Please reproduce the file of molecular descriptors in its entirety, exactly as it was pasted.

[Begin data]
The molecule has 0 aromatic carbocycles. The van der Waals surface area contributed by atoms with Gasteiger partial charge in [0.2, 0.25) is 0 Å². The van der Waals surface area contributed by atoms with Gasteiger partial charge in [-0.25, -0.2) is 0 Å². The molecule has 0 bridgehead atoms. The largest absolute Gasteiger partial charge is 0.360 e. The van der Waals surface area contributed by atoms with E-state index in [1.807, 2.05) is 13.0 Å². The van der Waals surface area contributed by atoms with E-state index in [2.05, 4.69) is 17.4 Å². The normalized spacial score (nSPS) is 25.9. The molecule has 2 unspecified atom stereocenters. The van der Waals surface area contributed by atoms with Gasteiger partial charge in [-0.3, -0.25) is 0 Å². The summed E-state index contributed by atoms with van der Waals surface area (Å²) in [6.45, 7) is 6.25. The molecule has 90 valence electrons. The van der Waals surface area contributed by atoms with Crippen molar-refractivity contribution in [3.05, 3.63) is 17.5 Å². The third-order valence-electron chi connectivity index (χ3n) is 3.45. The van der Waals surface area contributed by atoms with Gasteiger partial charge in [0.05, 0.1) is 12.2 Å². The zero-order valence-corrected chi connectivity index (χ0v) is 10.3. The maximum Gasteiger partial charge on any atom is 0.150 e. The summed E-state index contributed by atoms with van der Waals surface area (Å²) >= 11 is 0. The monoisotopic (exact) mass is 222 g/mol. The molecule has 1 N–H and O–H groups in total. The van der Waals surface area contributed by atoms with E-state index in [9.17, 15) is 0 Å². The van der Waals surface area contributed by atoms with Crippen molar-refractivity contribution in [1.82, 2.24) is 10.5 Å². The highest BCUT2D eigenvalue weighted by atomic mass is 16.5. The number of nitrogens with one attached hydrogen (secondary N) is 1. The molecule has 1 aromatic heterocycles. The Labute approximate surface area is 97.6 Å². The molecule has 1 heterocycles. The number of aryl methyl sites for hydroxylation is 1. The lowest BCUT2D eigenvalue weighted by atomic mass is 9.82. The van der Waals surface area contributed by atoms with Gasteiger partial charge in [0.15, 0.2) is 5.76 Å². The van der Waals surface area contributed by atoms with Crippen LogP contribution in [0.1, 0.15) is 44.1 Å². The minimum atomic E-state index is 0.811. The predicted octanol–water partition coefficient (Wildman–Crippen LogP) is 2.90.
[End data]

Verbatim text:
The molecule has 0 aromatic carbocycles. The van der Waals surface area contributed by atoms with Gasteiger partial charge in [0.2, 0.25) is 0 Å². The van der Waals surface area contributed by atoms with Gasteiger partial charge in [-0.25, -0.2) is 0 Å². The molecule has 0 bridgehead atoms. The largest absolute Gasteiger partial charge is 0.360 e. The van der Waals surface area contributed by atoms with E-state index in [1.807, 2.05) is 13.0 Å². The van der Waals surface area contributed by atoms with E-state index in [2.05, 4.69) is 17.4 Å². The normalized spacial score (nSPS) is 25.9. The molecule has 2 unspecified atom stereocenters. The van der Waals surface area contributed by atoms with Gasteiger partial charge in [-0.3, -0.25) is 0 Å². The summed E-state index contributed by atoms with van der Waals surface area (Å²) in [6.45, 7) is 6.25. The molecule has 90 valence electrons. The van der Waals surface area contributed by atoms with Crippen molar-refractivity contribution in [3.05, 3.63) is 17.5 Å². The third-order valence-electron chi connectivity index (χ3n) is 3.45. The van der Waals surface area contributed by atoms with Gasteiger partial charge in [0.05, 0.1) is 12.2 Å². The zero-order valence-corrected chi connectivity index (χ0v) is 10.3. The maximum Gasteiger partial charge on any atom is 0.150 e. The summed E-state index contributed by atoms with van der Waals surface area (Å²) >= 11 is 0. The monoisotopic (exact) mass is 222 g/mol. The molecule has 1 N–H and O–H groups in total. The van der Waals surface area contributed by atoms with E-state index in [9.17, 15) is 0 Å². The van der Waals surface area contributed by atoms with Crippen molar-refractivity contribution in [1.82, 2.24) is 10.5 Å². The highest BCUT2D eigenvalue weighted by atomic mass is 16.5. The number of nitrogens with one attached hydrogen (secondary N) is 1. The molecule has 1 aromatic heterocycles. The Labute approximate surface area is 97.6 Å². The molecule has 1 heterocycles. The number of aryl methyl sites for hydroxylation is 1. The lowest BCUT2D eigenvalue weighted by atomic mass is 9.82. The van der Waals surface area contributed by atoms with Gasteiger partial charge in [0.15, 0.2) is 5.76 Å². The van der Waals surface area contributed by atoms with Crippen LogP contribution in [0.1, 0.15) is 44.1 Å². The minimum atomic E-state index is 0.811. The predicted octanol–water partition coefficient (Wildman–Crippen LogP) is 2.90.